Neuroendocrine cancers generally arise from the neuroendocrine system, a diffuse system in which the nervous system and the hormones of the endocrine glands interact. Neuroendocrine cancers also arise from non-endocrine cells which acquire some of the properties of neuroendocrine cells through an oncogenic process such as Selective Tumour gene Expression of Peptides essential for Survival (STEPS). Most of the well-described adult neuroendocrine tumors are distinctive and arise from a known primary site and include cancers of the stomach, pancreas, colon, liver, lung, ovary, breast, testicles, and cervix.
Dartmouth researchers have now found that neuroendocrine tumor cells express both NMDAR1 and NMDAR2 glutamate receptors, whereas normal cells from these same tissues lack NMDAR1 and NMDAR2 expression. Moreover, selective inhibition of NMDAR1 receptor activity inhibits proliferation of neuroendocrine tumor cell lines. Therefore, detection of one or both NMDA glutamate receptors can be used in the diagnosis of neuroendocrine cancers and these receptors can also serve as targets for the prevention and treatment of neuroendocrine cancers.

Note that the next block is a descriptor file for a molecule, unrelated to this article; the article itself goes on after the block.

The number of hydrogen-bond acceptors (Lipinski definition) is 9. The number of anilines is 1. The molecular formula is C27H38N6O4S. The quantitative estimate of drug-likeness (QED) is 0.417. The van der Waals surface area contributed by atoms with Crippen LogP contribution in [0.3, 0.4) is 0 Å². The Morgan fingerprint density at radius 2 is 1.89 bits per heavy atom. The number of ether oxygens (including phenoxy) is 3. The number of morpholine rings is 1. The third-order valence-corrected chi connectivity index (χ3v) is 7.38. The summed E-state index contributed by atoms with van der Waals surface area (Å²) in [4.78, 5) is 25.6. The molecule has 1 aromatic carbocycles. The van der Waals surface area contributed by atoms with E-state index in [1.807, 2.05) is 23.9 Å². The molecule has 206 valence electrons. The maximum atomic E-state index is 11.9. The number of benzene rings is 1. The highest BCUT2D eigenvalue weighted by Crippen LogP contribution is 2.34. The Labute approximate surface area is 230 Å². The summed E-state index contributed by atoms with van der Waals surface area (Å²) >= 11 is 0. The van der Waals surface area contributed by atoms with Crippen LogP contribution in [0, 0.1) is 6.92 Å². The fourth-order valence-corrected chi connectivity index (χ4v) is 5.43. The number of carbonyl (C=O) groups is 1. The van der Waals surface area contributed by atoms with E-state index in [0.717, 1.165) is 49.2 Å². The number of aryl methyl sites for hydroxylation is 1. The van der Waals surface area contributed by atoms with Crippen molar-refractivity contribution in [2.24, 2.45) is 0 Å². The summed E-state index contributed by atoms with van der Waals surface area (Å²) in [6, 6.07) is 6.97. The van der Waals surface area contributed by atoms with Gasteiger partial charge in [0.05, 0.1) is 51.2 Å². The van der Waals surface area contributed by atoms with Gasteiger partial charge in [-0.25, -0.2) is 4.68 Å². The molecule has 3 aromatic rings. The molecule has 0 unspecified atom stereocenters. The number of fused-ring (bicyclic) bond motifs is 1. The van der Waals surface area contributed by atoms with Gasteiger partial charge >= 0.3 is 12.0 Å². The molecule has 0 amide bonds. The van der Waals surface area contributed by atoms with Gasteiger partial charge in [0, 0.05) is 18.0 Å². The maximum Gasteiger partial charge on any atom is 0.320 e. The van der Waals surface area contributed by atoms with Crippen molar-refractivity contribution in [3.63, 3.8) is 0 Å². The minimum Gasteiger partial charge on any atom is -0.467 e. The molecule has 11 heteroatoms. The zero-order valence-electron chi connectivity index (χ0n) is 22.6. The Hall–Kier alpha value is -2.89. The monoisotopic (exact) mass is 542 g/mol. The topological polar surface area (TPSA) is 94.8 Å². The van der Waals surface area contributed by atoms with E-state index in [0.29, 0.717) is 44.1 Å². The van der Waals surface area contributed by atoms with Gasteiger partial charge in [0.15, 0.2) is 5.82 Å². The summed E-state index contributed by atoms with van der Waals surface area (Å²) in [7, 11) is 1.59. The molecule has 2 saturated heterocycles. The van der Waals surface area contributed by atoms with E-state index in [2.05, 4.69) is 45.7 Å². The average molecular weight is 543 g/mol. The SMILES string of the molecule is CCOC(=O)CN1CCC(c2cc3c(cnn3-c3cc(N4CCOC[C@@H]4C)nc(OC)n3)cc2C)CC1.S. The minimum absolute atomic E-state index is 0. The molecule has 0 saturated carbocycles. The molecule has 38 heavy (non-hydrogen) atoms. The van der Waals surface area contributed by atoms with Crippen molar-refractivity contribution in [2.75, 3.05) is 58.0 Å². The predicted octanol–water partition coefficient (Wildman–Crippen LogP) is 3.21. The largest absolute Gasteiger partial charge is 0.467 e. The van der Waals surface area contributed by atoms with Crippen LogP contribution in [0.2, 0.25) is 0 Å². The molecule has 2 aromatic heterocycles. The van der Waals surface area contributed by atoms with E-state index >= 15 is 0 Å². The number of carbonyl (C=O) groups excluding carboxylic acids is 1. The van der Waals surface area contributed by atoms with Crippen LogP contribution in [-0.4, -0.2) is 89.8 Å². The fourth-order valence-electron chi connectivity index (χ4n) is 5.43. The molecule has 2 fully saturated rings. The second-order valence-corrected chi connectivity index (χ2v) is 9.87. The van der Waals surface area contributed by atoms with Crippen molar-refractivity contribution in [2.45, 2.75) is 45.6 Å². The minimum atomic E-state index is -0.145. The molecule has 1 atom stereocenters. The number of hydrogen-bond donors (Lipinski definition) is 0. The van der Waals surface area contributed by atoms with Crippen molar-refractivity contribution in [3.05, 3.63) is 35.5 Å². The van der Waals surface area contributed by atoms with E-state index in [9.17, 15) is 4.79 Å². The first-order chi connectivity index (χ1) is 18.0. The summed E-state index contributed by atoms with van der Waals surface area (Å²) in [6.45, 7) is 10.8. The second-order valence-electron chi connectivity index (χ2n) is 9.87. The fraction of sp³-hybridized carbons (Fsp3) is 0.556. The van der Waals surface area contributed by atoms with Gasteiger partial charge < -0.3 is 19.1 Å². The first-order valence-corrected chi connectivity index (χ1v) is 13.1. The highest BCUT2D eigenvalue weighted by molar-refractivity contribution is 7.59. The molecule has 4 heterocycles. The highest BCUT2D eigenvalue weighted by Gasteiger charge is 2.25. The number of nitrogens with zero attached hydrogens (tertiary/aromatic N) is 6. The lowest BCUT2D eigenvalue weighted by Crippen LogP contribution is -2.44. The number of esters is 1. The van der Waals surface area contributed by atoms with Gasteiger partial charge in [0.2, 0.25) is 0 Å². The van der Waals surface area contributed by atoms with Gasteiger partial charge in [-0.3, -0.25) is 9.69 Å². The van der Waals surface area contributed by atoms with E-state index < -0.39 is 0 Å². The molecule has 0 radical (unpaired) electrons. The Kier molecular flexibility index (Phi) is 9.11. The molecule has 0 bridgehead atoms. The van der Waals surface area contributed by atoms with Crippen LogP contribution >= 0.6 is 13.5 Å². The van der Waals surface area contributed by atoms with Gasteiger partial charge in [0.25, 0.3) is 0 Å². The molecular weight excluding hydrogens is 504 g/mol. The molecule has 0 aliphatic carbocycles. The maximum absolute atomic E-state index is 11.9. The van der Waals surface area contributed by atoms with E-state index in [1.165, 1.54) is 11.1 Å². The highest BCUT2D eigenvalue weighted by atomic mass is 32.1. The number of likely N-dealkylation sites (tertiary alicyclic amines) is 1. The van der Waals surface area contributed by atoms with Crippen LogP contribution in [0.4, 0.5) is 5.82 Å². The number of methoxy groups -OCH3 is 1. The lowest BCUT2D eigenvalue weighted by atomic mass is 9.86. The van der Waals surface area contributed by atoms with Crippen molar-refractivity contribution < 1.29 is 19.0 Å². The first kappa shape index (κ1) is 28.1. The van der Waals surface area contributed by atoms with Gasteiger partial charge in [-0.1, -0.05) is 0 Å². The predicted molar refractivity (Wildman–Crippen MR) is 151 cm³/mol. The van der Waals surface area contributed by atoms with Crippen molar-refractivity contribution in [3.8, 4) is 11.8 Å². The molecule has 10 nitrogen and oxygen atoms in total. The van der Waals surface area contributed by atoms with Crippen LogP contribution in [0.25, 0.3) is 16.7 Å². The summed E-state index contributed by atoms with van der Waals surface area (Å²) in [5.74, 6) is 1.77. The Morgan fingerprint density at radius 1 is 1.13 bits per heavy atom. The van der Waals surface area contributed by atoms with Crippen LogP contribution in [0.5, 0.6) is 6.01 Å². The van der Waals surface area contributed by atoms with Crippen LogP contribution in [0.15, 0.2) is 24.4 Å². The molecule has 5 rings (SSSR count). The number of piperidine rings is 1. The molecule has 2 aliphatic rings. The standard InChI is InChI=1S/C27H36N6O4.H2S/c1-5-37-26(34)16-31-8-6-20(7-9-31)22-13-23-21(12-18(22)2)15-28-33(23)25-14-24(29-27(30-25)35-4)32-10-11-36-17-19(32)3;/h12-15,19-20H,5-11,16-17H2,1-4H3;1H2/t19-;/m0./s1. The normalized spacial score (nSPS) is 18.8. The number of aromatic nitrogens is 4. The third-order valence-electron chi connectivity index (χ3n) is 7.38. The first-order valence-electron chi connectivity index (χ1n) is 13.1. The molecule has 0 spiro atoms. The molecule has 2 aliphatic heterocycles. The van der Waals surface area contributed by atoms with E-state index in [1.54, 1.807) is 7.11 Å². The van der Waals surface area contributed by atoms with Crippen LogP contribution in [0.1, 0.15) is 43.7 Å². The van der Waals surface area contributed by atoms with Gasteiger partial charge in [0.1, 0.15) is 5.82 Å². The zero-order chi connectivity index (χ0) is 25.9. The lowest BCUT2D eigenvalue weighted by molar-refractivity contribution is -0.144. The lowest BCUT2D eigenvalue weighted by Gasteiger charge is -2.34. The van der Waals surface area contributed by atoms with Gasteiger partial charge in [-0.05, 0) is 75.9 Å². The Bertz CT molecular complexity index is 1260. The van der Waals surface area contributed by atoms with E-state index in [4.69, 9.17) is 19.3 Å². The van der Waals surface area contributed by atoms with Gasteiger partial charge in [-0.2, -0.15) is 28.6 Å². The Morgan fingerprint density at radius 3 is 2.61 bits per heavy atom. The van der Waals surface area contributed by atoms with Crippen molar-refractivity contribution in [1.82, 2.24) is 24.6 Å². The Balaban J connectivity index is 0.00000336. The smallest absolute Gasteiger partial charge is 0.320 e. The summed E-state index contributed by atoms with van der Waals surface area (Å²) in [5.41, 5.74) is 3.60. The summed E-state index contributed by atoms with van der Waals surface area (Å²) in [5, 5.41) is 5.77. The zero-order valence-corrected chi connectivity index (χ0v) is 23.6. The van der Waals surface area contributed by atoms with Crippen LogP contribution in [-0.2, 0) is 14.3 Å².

This technology is claimed in the published United States Patent Application No. 12/254,320. We are seeking an industrial partner interested in its commercialization. (Ref: J293)
Last Updated: 7/24/12